Here’s What Needs to Change to Get More Women Into Ad Tech

Adweek NexTech panelists say misconceptions keep women out

Solange Claudio, Felicia Gardner, Sargi Mann, and Lisa Lacy speaking at Adweek Nextech conference 2019
(L. to r.) Zenith Moxie MRY's Solange Claudio; Microsoft North America's Felicia Gardner; Havas Media's Sargi Mann; and Lisa Lacy of Adweek.
Sean T. Smith for Adweek
The big takeaway: Misconceptions about the necessary skillset for an ad tech career are a key hurdle to much-needed diversity.

Like many other digital industries, ad tech is plagued by sclerotic hiring and retention practices that perpetuate a male-dominated culture at the expense of true organizational versatility.

Getting more women into the ad tech ranks will require broadening popular conceptions of the skills needed for a career in the field, according to panelists at Adweek’s NexTech Conference in New York. Speaking to retail reporter Lisa Lacy, the three female ad tech executives discussed how creative thinking and social skills are often undervalued in the industry’s hiring—and the consequences that has when it comes to who seeks out jobs in ad tech.

“It’s not just an issue of trying to get people to go into engineering and math and sciences; it’s about trying to get people who can play translator to technology and having people recognize that that’s actually an incredibly viable career,” said Solange Claudio, president and COO of Zenith US, Moxie and MRY. “You don’t have to be necessarily the hardcore techie in order to play a really critical role in that space.”

That sentiment was echoed by Sargi Mann, evp of digital strategy and investments at Havas Media North America, who added that creative problem-solving is another unsung talent in ad tech operations.

“I don’t know at what point it became that the technology is divorced from creativity,” Mann said. “There is a bias that you can either be creative or you can be technical. But when we talk about the advertising world in itself, it’s about creating meaningful solutions for clients that bring all the elements together.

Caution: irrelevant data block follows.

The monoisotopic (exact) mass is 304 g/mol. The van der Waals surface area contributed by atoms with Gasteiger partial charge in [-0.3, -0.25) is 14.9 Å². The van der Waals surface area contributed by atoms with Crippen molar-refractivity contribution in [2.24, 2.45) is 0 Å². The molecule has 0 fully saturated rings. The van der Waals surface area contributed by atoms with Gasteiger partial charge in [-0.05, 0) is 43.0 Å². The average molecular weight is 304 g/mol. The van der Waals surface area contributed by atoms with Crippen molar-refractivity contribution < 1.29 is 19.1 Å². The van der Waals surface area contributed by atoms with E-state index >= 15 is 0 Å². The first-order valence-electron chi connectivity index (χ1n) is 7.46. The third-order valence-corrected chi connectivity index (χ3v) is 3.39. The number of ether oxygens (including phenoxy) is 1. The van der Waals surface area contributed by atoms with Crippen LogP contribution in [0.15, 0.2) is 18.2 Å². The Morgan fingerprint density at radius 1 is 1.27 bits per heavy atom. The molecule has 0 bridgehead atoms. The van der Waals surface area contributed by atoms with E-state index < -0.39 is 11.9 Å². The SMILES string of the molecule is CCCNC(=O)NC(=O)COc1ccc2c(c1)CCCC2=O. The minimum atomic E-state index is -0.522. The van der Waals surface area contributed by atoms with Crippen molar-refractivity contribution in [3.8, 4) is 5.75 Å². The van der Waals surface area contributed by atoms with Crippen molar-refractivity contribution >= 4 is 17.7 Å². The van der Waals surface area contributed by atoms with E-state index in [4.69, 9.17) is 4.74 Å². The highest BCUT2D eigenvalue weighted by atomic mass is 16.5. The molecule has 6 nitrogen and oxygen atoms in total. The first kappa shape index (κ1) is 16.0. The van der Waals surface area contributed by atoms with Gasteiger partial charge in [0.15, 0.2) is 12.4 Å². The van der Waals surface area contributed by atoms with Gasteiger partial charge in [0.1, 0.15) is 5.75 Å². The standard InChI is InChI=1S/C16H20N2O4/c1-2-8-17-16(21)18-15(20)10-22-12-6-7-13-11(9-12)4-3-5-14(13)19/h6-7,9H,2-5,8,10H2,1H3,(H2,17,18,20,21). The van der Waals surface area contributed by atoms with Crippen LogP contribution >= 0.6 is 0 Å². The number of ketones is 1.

“And it’s not about that men are better at numbers and women are better at languages,” she added. “It’s just that we need people in the industry that are good at making those connections, irrespective of whether it’s a male or female.”

As to how these biases became so entrenched, Microsoft North America agency lead Felicia Gardner said the system is cemented by managers who—unconsciously or not—prioritize a certain candidate archetype with which they are familiar.

“People are hiring people that look like them,” Gardner said. “They’re used to seeing the same people—they’re just used to that comfort. And so if there’s an open position, you’re calling your network up, right? And so that kind of bro culture is continuing. We’re not diversifying the industry because there’s too much comfort, comfort in assimilation. We need to stop the assimilation.”

Gardner said the industry is in dire need of a fundamental overhaul in how it thinks about these issues.

“This industry was built with not many of us in mind,” Gardner said. “And so we have to think about also the dismantling of systems—the dismantling of things that weren’t built with many of us in mind. So this in itself is a revolution, in that we are changing the face of advertising.”

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